Wind Power Lowers Electrical Costs

Against all expectations the wind industry sounds like a run away success.  Once capital costs are recovered, the energy is dirt cheap.  In fact even before it is paid off, the running costs are low.  The elimination of a fuel cost does it all.

Natural gas, coal and nuclear never achieve this.  This means that wind must win out eventually however costly the capital base.  The mills themselves are clearly well built and will be around for decades.  Recall that the old Dutch windmills were also around for centuries.  We should have figured all this out long ago.

The only real competitor to this type of power will be geothermal for the same reasons.  Once the plant is paid for there are minor costs and it is all cash thereafter.

Europe has Italy and America has Nevada and Yellowstone and Mexico perhaps. Of course, we may still have fusion energy happening soon, but if not wind and geothermal are great cost effective solutions that are actually superior to coal and gas over the long term

Written by Philip Proefrock on 05/07/10

An article from the European Wind Energy Association (EWEA) outlines how wind power works to reduce overall electricity prices. The study commissioned by EWEA looked at recent data from a number of studies across Europe. "We took 15 studies on the merit order effect from a range of countries, all in Europe, that were published no later than 2005 and summarised their results. They all show that adding more wind can make the power price go down, according to one study as much as 23 Euros (more than $28 at current rates) per MWh." The 'merit order effect' simply refers to more expensive technologies, like gas turbine plants, being used less frequently, as less expensive options are available.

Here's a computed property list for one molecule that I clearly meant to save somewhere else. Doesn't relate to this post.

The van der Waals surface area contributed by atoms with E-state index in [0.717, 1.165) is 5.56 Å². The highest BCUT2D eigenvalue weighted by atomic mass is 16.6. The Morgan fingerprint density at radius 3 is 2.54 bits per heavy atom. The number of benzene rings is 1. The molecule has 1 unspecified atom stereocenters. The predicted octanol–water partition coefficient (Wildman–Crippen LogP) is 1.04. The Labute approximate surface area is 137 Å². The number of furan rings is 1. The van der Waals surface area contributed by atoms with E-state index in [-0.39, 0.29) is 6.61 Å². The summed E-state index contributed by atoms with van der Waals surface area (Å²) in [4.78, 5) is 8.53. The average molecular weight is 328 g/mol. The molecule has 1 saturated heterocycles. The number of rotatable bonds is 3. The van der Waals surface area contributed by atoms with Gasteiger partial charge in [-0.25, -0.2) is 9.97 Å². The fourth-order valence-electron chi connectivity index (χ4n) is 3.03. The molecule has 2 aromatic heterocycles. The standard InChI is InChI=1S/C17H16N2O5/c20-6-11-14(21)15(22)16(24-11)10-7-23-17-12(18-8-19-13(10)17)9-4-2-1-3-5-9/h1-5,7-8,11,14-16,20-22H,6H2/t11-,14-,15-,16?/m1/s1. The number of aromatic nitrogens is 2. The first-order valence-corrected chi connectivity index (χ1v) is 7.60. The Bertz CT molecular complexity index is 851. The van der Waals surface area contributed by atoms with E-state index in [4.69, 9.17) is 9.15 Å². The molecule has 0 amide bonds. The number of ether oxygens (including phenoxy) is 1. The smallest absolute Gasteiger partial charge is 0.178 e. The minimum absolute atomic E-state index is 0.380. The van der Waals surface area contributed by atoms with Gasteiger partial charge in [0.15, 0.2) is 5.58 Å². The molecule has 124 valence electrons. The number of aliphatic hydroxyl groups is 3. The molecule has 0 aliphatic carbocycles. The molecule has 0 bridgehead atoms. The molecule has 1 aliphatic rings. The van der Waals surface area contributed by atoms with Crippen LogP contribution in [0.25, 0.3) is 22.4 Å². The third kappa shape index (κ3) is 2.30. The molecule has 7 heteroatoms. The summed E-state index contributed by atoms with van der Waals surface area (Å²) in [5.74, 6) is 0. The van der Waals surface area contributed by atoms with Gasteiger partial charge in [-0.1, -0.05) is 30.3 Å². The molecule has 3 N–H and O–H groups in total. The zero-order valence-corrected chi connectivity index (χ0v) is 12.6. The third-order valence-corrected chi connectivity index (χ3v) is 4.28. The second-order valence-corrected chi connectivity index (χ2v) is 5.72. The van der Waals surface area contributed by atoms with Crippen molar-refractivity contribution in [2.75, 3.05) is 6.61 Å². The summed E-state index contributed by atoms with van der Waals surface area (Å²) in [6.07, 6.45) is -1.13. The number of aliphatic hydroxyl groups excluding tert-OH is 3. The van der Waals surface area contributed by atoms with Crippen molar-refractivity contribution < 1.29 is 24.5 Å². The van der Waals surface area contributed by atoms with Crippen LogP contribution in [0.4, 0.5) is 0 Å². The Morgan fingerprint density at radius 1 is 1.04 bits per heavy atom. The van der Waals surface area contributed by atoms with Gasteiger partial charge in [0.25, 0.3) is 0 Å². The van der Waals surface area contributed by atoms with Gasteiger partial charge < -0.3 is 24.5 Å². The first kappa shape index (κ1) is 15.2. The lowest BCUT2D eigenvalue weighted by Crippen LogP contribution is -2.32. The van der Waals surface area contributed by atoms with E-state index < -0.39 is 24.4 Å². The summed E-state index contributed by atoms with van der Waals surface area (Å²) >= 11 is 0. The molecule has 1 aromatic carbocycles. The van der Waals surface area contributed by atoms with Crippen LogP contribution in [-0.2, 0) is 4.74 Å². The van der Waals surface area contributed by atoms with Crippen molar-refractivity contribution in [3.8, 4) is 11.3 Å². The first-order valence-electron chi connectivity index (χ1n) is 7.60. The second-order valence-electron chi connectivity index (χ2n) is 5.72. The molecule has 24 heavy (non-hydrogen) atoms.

One objection raised by wind energy opponents is that wind power's variability makes it difficult to bring onto the grid. In reality, with weather prediction, the amount of electricity that is likely to be produced by wind farms can be accounted for, and factored into the overall production needed to satisfy grid demand. "As a general rule, additional wind replaces coal during hours of low power demand and gas during hours of high demand, but 'the overall amount the price goes down depends on the power mix in the country, and how much more expensive the fuels are that wind is replacing.'"

With wind overtaking gas for power production in Europe, the economics obviously make sense. Even for people who aren't interested in the carbon emission reductions obtained through increased use of wind, the cost and capacity benefits wind offers will help encourage more use of wind power.

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